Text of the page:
By John Kemp
LONDON (Reuters) - A 30 percent rise in spot oil prices since late June has been enough to renew fears that spiraling fuel costs could push the U.S. and European economies into a recession by year-end.
G7 ministers are now attempting to head off an even bigger rise by hinting at their readiness to release oil from emergency stockpiles.
“Mindful of the substantial risks posed by elevated oil prices, we are monitoring the situation in oil markets closely,” the finance ministers warned in a highly unusual statement late on Tuesday. “We encourage oil-producing countries to increase their output to meet demand.”
It is rare for the G7 to comment on oil prices in so much detail, and unprecedented for them to do so outside a regular ministerial meeting.
The statement comes after strong indications from the White House, as well as its allies in Britain and France, that emergency reserves could be released in response to recent price increases and signs of tightness in the market.
It concluded with a warning: “We stand ready to call upon the International Energy Agency to take appropriate action to ensure that the market is fully and timely supplied.”
Supply disruptions, including at a crucial field in the North Sea, as well as sanctions on Iran have pushed prices sharply higher since June. Hopes for a resolution of the crisis in the euro zone and for more monetary stimulus in the United States, Western Europe and China have all fuelled the rally.
Previous price increases in 2010, 2011 and earlier this year were all followed by abrupt economic slowdowns. In recent months, growth has already showed signs of slackening, even before the latest surge in oil prices. Policymakers fear the rising cost of petroleum, if not checked, could again push the leading economies into recession by the end of the year.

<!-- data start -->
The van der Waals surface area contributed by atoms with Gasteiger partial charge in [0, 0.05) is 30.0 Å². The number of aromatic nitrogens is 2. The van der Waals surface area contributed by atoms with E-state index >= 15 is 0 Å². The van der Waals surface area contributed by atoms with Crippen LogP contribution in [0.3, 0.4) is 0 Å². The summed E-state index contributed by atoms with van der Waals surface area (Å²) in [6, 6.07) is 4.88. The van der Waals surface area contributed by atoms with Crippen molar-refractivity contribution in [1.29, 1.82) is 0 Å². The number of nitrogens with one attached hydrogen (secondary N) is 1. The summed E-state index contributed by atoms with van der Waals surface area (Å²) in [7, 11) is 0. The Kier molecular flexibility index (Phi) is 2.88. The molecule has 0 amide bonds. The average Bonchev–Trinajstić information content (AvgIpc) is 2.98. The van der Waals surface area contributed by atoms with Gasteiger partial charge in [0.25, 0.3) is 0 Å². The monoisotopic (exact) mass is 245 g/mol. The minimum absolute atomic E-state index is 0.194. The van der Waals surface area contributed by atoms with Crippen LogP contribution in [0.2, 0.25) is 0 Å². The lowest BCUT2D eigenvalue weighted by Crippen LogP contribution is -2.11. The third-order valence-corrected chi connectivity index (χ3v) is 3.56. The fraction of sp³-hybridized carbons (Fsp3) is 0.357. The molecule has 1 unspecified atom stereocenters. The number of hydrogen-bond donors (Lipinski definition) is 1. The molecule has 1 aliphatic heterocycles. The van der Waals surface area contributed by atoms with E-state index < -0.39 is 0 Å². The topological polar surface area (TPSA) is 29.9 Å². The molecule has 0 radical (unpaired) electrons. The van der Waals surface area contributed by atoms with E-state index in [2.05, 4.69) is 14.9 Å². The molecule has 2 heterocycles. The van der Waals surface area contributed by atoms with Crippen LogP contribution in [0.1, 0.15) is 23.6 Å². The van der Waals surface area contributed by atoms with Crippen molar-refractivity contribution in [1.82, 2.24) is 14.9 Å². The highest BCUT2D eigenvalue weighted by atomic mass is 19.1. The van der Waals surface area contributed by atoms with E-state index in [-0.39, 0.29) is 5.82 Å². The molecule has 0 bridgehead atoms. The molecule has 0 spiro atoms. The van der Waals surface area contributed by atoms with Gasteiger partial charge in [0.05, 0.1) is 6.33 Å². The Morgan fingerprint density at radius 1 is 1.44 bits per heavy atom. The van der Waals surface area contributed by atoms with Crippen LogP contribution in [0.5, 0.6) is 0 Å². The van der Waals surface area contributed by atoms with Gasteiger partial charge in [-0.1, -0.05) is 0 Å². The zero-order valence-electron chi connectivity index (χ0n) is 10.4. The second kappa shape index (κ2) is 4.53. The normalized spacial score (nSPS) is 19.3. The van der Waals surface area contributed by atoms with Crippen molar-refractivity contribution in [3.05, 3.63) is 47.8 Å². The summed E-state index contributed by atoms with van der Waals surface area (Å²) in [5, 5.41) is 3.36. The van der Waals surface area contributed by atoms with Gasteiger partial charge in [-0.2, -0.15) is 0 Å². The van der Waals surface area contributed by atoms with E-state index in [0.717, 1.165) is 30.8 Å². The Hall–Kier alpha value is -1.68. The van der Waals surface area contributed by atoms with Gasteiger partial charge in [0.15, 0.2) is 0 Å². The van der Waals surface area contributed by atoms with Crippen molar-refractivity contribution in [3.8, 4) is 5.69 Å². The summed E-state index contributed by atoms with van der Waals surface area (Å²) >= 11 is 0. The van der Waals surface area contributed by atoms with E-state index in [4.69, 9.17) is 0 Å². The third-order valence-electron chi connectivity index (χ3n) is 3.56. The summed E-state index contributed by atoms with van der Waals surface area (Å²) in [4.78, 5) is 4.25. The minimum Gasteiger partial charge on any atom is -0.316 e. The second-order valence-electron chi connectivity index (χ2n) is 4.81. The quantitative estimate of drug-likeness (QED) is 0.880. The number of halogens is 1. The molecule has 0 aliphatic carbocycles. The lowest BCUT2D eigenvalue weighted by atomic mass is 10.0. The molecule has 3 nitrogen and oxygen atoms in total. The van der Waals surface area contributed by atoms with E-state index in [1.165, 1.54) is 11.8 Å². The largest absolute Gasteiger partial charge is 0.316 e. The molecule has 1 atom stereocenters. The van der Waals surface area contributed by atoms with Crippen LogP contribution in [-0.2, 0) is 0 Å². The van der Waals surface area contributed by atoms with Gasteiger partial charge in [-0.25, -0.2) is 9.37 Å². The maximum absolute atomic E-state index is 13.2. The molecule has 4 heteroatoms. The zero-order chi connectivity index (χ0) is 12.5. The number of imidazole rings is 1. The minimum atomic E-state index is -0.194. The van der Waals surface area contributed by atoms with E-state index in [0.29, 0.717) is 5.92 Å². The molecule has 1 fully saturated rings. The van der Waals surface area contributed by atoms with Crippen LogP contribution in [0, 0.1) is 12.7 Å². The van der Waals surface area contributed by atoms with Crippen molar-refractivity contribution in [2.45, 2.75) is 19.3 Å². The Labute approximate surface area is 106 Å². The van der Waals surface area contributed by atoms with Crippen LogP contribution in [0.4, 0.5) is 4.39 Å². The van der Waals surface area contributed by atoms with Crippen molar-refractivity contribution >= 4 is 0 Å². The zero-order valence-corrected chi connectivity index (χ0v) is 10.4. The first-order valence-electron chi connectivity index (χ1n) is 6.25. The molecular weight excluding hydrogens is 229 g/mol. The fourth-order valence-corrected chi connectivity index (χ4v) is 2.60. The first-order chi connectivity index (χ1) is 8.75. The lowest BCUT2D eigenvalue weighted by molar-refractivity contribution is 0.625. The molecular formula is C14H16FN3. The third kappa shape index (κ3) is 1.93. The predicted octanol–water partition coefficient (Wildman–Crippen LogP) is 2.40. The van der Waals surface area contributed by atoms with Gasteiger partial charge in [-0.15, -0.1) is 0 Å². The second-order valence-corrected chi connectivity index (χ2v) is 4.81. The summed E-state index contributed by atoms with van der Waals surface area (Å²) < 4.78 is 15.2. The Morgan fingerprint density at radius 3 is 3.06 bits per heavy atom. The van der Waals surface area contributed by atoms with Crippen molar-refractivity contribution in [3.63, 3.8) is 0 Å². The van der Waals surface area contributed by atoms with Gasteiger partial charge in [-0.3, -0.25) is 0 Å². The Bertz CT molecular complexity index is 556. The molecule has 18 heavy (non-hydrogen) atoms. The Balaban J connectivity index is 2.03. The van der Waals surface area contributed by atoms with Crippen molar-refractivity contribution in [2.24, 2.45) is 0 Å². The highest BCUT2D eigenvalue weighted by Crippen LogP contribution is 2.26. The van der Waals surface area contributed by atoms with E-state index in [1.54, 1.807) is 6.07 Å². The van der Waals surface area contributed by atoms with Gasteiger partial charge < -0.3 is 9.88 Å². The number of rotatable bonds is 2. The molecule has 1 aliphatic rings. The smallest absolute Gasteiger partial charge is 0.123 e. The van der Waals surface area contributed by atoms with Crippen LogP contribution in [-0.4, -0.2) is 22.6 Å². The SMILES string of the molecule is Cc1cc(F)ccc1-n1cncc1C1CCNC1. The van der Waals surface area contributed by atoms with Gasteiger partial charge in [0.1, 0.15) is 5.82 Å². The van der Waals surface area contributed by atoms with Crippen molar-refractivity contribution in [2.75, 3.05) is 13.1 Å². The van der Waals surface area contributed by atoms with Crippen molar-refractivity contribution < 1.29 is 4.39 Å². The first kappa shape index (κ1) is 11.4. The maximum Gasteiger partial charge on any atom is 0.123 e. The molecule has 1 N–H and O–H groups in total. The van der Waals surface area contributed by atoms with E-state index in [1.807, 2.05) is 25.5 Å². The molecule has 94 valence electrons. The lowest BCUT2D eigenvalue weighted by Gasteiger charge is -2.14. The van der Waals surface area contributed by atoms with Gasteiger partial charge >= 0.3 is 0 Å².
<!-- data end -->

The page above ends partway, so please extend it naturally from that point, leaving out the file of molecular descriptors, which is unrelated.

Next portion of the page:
Oil availability has emerged as the main constraint on growth, and oil prices have emerged as an important speed-limiter in the global economy.
But there are several reasons to think the underlying supply-demand situation is improving as a decade of high prices and heavy investment finally begins to pay off in terms of significant increases in production and more efficient fuel use.
Supply interruptions continue to produce price spikes, but each successive peak has been lower. In 2008, Brent prices peaked at more than $140 per barrel. In 2011 and again earlier this year, prices peaked at more than $125 per barrel. The current price spike reached just over $117 before prices eased back to around $112.
In contrast to the decade between 1998 and 2008, prices no longer appear to be on a secular upward trend but instead to have hit more of a plateau a little above $100 per barrel.
There are still shortages of specific crude grades, particularly light sweet oil from the North Sea, which is putting upward pressure on benchmarks. Near-term shortages from production problems at the UK’s Buzzard oilfield pushed Brent crude for immediate delivery to a premium of around $2 per barrel over the next month. It was trading at a discount of more than 50 cents in June.
In 2011, similar production problems resulted in large premiums for nearby delivery and triggered a release of emergency oil stocks by the IEA. Even then the market continued to tighten through August, September and October. By contrast, in 2012, premiums for nearby contracts have started to ease even without a stock release.